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Makowski pupils honor a superhero - their principal, who died too young

Every child has a favorite superhero, admired for the special powers used to help others.

That could be iron strength or invisibility. Scaling walls or flying.

Or, for Brandon Dobbs, teaching children. His hero is William A. Boatwright Jr., the principal of Stanley M. Makowski Early Childhood Center who died unexpectedly last month.

“He always pushed the kids to do their best in school,” said Brandon, a fourth-grader.

Students and teachers honored their leader’s memory Friday.

The usually bustling elementary school started the morning with a moment of silence.

Teachers shared memories on the morning announcements. Students, dressed as their favorite superheroes, paraded through the hallways, a tribute to the principal’s love of comics.

“He was a wonderful man,” said fourth-grader Mekhi Chambers. “I don’t know how to explain it. I can’t stop thinking of him.”

One class wore capes with the letter “B” on the back.

“OK, let’s go Super Boatwrights,” their teacher directed them.

The children held back tears to share stories of the man who inspired them to be better students. Makowski students are also planning several projects to raise money for a scholarship fund for Boatwright’s two young children.

“We wanted to help Mr. Boatwright’s kids,” said fourth-grader Brian Paige.

Boatwright was one of the most highly regarded principals in the Buffalo Public Schools, and believed to be the only one in recent memory who died while in the position. He was 41 when he died April 29 of a blood clot.

Under his leadership, Makowski, which serves about 800 students in pre-kindergarten to fourth grades, made significant gains. Reading and math test scores rose. Students showed enough improvement for the school to be removed from a state watch list and placed in good standing.

The gains came from the high expectations he set for students, teachers and himself – standards evident in the fact that while proud of the progress, Boatwright wanted to do better.

“As long as you worked hard for him, he worked hard for you,” said teacher Alexandra Pinelli.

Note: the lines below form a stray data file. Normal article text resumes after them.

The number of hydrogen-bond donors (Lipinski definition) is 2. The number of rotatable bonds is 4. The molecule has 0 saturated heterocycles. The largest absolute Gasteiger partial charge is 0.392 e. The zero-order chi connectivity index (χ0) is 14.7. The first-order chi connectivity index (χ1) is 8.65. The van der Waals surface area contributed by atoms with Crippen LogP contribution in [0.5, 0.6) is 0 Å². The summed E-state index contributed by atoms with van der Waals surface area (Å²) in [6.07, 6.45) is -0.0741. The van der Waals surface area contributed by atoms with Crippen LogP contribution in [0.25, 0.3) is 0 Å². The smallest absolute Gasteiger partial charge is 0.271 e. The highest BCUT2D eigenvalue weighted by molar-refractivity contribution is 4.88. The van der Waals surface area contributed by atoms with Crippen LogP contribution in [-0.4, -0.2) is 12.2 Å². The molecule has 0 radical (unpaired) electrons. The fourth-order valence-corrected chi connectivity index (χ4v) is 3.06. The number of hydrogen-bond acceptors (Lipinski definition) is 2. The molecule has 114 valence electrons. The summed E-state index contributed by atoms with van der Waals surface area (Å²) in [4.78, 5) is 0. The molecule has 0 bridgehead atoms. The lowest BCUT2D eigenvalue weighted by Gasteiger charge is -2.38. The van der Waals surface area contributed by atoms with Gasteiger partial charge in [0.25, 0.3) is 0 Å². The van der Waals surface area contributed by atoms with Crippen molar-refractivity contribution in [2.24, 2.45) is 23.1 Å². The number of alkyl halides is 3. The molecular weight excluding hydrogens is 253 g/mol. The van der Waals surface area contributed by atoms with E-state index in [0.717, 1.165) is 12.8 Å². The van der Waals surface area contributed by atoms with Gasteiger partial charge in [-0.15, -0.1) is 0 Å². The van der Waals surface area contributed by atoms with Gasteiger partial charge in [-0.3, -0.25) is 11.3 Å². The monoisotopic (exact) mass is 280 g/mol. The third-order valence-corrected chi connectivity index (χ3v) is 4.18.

“He makes me want to do more as an educator,” said teacher Alethea Mark.

Boatwright, one of a handful of African-American male principals in the city schools, was also known for the connections he made with students.

“The kids responded very well to him,” said Holly Staley, who is now serving as acting principal. “He worked hard to get where he was, and the kids can see that. He was a good role model for them.”

A good role model and a mentor, who understood the complex challenges his students face because he overcame many of them himself.

Boatwright grew up in one of the poorest, toughest parts of Rochester, a neighborhood plagued by drugs, crime, poverty and violence.

“It was the roughest,” said his childhood friend Arkee Allen, a Rochester principal who came to Friday’s tribute. “He never got caught in that lane.”

As a teenager, when his friends were mostly interested in girls, Boatwright was more concerned about making sure his clothes were ironed for school the next morning. Even as an adult, he was always impeccably dressed, except for the one day a year when he traded his slacks for candy cane pajama pants to read “The Polar Express” to his pre-school students.

Boatwright was fortunate to have two parents at home growing up, unlike some of his peers, and followed their rules, even when he looked like a nerd for it. He attended school through a special program that allows children from the city of Rochester to go to school in the suburbs. He then went on to obtain both a bachelors and a masters degree from St. John Fisher College. At the time of his death, he was finishing a doctoral degree at the University at Buffalo.

He had a sharp focus and drive that rubbed off on his friends.

“He was my example,” Allen said.

Allen remembers that Boatwright pushed him to think about college, and continued challenging him every step of the way. The two held each other accountable with weekly phone calls, and Allen knew his friend wouldn’t be impressed unless he could share a new experience or accomplishment. The healthy competition to impress and outdo each other kept the two young men motivated.

“He could always see the future brighter than any of us,” Allen said.

Boatwright saw that same bright future for his students, and aimed to support them in overcoming the challenges they might face becoming successful.

For many of his students, that includes living in rough neighborhoods like the one he grew up in.

“I have first graders who come to school angry because of what they’ve experienced,” he told a reporter earlier this year.

He helped them turn that anger into strength and courage.

“It’s great to see these kids and their emotions. I feel like he was loved,” Allen said “I hope the kids know you have these things that happen and you learn from them. I hope his example helps them do that.”

Now, his death poses another potential struggle for the children who loved him, and those who knew Boatwright best will help them navigate in his memory.

In teacher Lisa Heide’s classroom, that means turning her friend and mentor’s death into a lesson on character, his best traits offering a model for students.

Respectful. Professional. Loyal.

A leader. A mentor. An educator.

“He left his legacy as a great principal here,” she said. “This is my way of showing my students how he really was a superhero.”